Posts tagged ‘Communications’

2011/02/16

How Egypt Found Internet’s ‘Off’ Button

In the Egyptian Revolution, the mobilizing power of the Internet was one of the opposition’s most potent weapons. But quickly lost in the swirl of revolution was the government’s ferocious counterattack, a dark achievement that many had thought impossible in the age of global connectedness. Just after midnight on Jan. 28, a technologically advanced country with more than 20 million people online was essentially severed from the global Internet.

The blackout was lifted after just five days, and it did not save Hosni Mubarak. But it has mesmerized the worldwide technical community and raised concerns that with unrest coursing through the Middle East, other autocratic governments – many of them already known to interfere with and filter specific Web sites and e-mails — may also possess what is essentially a kill switch for the Internet.

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2011/02/09

How Many Spaces After a Period?

As a long-time double-spacer, I found this argument so compelling that I have resolved to reform.

Can I let you in on a secret? Typing two spaces after a period is totally, completely, utterly, and inarguably wrong. And yet people who use two spaces are everywhere, their ugly error crossing every social boundary of class, education, and taste…

Complete article via Slate

2011/02/08

Google’s Translation App For iPhone

Google launched its Google Translate app today for the iPhone, iPad and iPod Touch, giving users the ability to translate voice input for 15 languages. For a better look at unfamiliar words, users can view text translations in full screen mode.

No details on the app’s compatibility with the new Confession app approved by the Roman Catholic Church yesterday. Considering that Google keeps a record of everything you ever say or do, it may be wise to make your confessions in your native tongue.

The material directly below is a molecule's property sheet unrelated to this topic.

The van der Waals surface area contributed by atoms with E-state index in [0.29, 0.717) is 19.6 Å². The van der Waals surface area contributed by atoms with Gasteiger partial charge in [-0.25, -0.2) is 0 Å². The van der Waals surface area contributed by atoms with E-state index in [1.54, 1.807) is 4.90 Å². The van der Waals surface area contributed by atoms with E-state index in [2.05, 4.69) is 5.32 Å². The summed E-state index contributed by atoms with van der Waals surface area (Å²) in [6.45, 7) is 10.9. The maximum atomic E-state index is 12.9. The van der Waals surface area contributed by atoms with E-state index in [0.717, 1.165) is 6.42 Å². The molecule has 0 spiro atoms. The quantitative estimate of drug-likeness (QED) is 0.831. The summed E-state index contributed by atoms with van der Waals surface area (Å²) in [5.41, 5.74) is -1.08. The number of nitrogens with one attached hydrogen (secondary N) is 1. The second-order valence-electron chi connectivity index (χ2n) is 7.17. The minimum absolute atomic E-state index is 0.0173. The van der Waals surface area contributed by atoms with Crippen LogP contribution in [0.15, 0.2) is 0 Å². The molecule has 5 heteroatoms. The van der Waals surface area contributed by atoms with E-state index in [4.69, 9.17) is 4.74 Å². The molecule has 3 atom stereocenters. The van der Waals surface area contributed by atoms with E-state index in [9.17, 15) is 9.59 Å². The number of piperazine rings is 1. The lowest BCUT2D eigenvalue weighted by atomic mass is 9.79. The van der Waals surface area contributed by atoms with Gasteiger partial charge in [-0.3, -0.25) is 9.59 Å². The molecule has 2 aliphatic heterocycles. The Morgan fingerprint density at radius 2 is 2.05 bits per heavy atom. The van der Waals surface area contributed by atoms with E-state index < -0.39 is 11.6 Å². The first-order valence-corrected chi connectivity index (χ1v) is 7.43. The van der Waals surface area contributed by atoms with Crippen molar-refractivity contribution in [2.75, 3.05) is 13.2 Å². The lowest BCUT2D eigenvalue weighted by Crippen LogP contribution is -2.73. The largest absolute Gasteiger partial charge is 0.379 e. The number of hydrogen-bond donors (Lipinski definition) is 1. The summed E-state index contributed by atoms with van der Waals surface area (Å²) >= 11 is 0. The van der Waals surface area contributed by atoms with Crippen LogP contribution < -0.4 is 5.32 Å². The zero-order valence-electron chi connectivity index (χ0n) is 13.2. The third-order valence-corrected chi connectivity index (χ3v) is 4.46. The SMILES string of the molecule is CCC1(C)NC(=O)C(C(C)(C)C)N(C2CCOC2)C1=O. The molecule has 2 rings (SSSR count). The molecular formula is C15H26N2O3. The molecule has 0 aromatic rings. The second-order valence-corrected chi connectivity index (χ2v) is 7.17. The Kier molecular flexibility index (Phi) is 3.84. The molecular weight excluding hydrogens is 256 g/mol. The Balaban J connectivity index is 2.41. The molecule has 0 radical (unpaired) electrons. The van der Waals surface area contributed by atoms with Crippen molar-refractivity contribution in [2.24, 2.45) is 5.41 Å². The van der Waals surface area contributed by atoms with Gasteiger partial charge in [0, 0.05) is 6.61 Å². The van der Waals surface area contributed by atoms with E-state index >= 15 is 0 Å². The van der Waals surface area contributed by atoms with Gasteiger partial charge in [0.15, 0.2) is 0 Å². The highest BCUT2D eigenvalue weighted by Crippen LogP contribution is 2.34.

2011/02/05

Facebook’s Role in Egypt’s Protests

Washington Post

In Egypt, the tried-and-true tool for opponents of President Hosni Mubarak in recent years has been Facebook. Most recently, it was on Facebook – which boasts 5 million users in Egypt, the most in the Arab world – where youthful outrage over the killing of a prominent activist spread, leading to the protests in Cairo’s Tahrir Square and Mubarak’s promise to step down this year.

But Facebook, which celebrates its seventh birthday Friday and has more than a half-billion users worldwide, is not eagerly embracing its role as the insurrectionists’ instrument of choice. Its strategy contrasts with rivals Google and Twitter, which actively helped opposition leaders communicate after the Egyptian government shut down Internet access.

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2011/02/02

Amazon Says eBook Sales Beat Paperback

Even in the age of tech, this seems to have happened pretty quick. Then again, the last 20 or 30 books I got were all eBooks.

Pretty momentous, if you ask me.

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